Launceston Police and Crime
Prior to 1836 Launceston was Policed by a simple arrangement with four master mechanics being sworn in as special constables, a shoemaker, roper, blacksmith, and carpenter. They were never on duty and were paid a small annual sum which was paid on any case heard by the borough magistrates. This was not a particularly effective way of keeping the peace and after the winter of 1831 with so many burglaries and other robberies being committed in the town, six watchmen were appointed to be on duty alternative nights. This arrangement only lasted the one winter.
It wasn’t until 1846 that the first full time regular Launceston Borough Police officer was appointed, a John Brooming, who was succeeded over the coming years by John Holman, William Caddy and then finally in by Edward Barrett (left). The station was situated by the Southgate (which was later to become the Surgery). Officer Barrett or Superintendent Barrett as he called himself, operated Launceston as his own little area and would do his level best to keep the county police out of the town.
George Orchard wrote in 1932 of remembering Edward Barrett’s stick and dog. “He rarely put on a uniform, but he always had his stick and dog.” He added that as lads “we were more afraid of the dog than we were of Barrett, but on Saturdays and special days the police force was augmented by two ‘specials, and they would always be on duty on Saturday nights. They were Robert Weevil, the saddler, and Mr. Larkworthy. I can see them now as they walked up and down the streets on Saturday night with a badge on their arms. At Newport, residing in the house now occupied by Mr. Bate, resided Sergeant Sherston, in charge, I believe, of the County Police, as far as my memory serves me.” John Dennis reminiscing in 1961 mirrored George’s sentiments “the new fangled County Constabulary was not welcomed in Launceston in the early days, and the first superintendent, Mr. Sherston, had to have his office at Newport, with no jurisdiction over the town.” That was P.O. Barrett’s beat and, as Mr. Dennis recalls, he did have one valuable assistant: his fierce dog, which preceded him wherever he went. “We boys used to fly when we saw that dog coming,” remembers Mr. Dennis of those far off days of nearly ninety years ago. Constable Barrett was also responsible for superintending the market but later a Mr. Brown became market inspector.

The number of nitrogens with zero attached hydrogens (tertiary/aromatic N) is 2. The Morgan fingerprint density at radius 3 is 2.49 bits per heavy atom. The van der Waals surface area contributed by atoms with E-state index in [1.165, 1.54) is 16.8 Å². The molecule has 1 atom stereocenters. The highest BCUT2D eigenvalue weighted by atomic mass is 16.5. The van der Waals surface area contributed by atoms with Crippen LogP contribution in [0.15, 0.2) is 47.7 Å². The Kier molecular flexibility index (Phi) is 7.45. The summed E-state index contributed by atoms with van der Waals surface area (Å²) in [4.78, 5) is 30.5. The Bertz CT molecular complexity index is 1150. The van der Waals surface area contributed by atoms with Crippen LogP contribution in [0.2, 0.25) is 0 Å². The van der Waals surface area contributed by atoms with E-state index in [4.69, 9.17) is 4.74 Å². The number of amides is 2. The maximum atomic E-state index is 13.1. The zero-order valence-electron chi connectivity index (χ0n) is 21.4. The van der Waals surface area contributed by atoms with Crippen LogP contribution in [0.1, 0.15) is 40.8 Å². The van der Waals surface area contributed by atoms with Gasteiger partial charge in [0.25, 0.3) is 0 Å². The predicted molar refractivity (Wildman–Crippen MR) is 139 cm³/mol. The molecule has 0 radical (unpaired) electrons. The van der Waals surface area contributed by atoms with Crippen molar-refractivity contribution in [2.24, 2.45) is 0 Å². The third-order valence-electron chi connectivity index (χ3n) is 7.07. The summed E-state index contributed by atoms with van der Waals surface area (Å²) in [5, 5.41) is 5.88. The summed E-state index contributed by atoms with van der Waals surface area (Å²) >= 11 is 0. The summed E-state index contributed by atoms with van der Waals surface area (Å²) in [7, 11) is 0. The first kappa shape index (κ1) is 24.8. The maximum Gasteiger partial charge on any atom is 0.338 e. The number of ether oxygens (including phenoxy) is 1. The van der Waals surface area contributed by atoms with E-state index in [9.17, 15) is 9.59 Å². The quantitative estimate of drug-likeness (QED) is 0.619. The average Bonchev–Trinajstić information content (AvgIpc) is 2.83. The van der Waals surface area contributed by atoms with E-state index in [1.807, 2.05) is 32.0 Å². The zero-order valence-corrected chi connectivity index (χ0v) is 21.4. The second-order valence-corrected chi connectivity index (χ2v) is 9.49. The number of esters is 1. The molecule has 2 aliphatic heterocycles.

Her Majesty’s Inspectors of Constabulary were appointed as part of the County and Borough Police Act, 1865 to inspect all police forces. The Inspectors produced an annual report, but not every year, the earliest report in the collection for Launceston is for 1857. The reports are bound and cover England & Wales. Unfortunately they do not name the Inspector who composed the each report:
In September 1857 he reported that there was only one constable, but two other men had been “sworn” but had no uniform. He reported that the force had no books, no office, and no records. He considered the force was inefficient and needed more men. The Watch Committee disagreed. Population was 3298.
In September 1859 The population was 3328. The HMI concluded his report saying “I consider the police arrangements in this borough to be altogether defective and inefficient.’